WA: A journey of roadhouses, roadtrains and roadkill IV
Denham, Western Australia
Almost had a lie in today, but suddenly realised at 6am that we had to be in Monkey Mia by 7.30 (about 80km away), so after a breakfast of tinned pineapple and biscuits and a speedy shower off we went. We arrived in Monkey Mia in good time; it had just turned 7.30! After purchasing our tickets for the national park we were instructed to be on the boardwalk by 7.45 for the introductory talk. There were around 40 people in total all snapping away and, looking to the water, we noticed that the dolphins had beaten us there (as had a few pelicans)!
The talk began and we were told all about the dolphins that came here to be fed by the volunteers, how it was all started in 1960 by some locals and how it gradually became a popular destination for tourists. We were also told about how visitors were permitted to stroke, touch and even swim with the dolphins, but conservationists realised that it demoted natural behaviour and so it is now much more strict. Dolphins are fed up to 3 times before 12.30 but then they are to go out and forage for themselves, to encourage natural behaviour and to help feed and teach their young.
We were told to move forwards and enter the water shoeless about shin deep to let the dolphins know it was almost time. They were swimming a little far out (still visible though) but one of them came quite close - the instructor said this was because she was hungry, and she rolled onto our side and was eyeing us all up. There are 4 dolphins that they are allowed to feed but only 3 showed up (there was about 5 or 6 in total there) so the volunteers picked 3 people out of the crowd, Charlotte being one of them, to feed fish to the dolphins. It was an awesome experience, albeit not as cool as seeing them in total wilderness!
After the experience I meandered my way to the shop where I purchased my first keyring of the trip, the first of many I am sure! Then went to the café where I had an undercooked and cold but nevertheless satisfying eggs florentine and a latte. We discussed the hike that one could do around the hills and the beach at Monkey Mia and how if we were to traverse it we must stay together this time. So back to the car to change footwear and off we went, realising that every hike we had been on thus far had terrible, unclear signposts (which made me feel slightly less foolish for getting lost in Kalbarri).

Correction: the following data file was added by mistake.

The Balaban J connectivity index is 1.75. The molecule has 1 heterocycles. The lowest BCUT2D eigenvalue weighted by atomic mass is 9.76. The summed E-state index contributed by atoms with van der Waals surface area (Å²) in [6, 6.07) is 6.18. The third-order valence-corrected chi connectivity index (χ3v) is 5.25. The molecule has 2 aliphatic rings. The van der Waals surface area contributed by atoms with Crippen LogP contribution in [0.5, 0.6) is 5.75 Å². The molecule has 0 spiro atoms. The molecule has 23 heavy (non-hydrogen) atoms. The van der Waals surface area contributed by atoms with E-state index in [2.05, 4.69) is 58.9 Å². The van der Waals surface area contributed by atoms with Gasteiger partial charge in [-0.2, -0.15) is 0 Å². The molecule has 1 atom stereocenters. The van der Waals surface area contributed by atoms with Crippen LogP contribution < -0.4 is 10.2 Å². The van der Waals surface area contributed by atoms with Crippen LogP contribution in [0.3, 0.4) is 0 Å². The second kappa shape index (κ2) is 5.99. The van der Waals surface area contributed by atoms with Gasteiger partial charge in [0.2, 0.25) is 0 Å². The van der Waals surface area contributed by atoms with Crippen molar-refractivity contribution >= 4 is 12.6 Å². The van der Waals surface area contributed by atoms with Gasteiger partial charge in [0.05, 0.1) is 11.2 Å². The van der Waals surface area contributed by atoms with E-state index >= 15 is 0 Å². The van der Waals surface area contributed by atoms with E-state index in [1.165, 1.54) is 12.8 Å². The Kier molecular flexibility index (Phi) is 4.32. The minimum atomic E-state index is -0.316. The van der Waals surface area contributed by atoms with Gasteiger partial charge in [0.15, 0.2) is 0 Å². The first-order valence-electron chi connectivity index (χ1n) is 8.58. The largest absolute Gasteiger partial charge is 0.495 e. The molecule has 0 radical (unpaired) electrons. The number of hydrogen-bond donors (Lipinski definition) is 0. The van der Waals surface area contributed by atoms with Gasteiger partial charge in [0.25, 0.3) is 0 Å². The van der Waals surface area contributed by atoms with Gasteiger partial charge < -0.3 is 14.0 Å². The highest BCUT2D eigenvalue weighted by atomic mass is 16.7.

Whilst walking we discussed how the beautiful white sandy beaches and turquoise water seemed more befitting for the Caribbean and that we didn't realise places like this existed on the Australian coast. I for one didn't think that I would ever get used to the colour of the water! Anyway, soon we realised that we had taken yet another wrong route and that the walk was much shorter than the map had shown. Oh well. We thought we better not push our luck as thankfully we were back at the car, so we just headed off on our way to Coral Bay.
On the way we stopped at several places each of which seemed more picturesque and paradisiacal than the last. The first was Little Lagoon which was just that; a completely isolated lagoon that was again turquoise in colour surrounded by white sand. It was particularly windy there and we didn't stay long due to the sand whipping painfully at our faces, although we did read that it was very popular for windsurfing. Next we stopped at a lookout called Eagle Island which was a high point along a metal pathway and a view of the open ocean with a tiny island situated just where the water turned from turquoise to dark blue. The last place we stopped at along the way was Shell Beach. And just wow. I couldn't believe my eyes. The ENTIRE beach was covered in tiny shells (obviously hence its namesake) but the tide was really far out and so I walked for about 10 minutes to get to the sea, up and down over hills of shells. When I got to the sea I couldn't believe how clear and warm the water was and that it was actually washing away from the shore (maybe due to the high winds), something I've never seen before. The bit of water I was in was in a bay and I had walked a fair way out and the water was never deeper than up to my knees - I reckoned you could walk to the other side of the bay and never go any deeper! Anyway, we could have stayed there a lot longer than we did but we thought we must get on.
Back on the road we commenced the 4 hour journey to Coral Bay, interrupted only by toilet, gas, ice cream (and in my case a highly sought after blueberry muffin) stops. We made it there at about 6pm and thought we'd finally pay our dues and purchase a spot in the caravan park for a night for $34 (well worth the money in my opinion). Feeling very self righteous we had a lovely hot shower and deciding against going out for dinner we ate rice, tuna (which we had difficulty opening with the useless tin opener) and canned veg. Feeling well fed and sleepy from the many excursions of the day and the long drive we went to bed.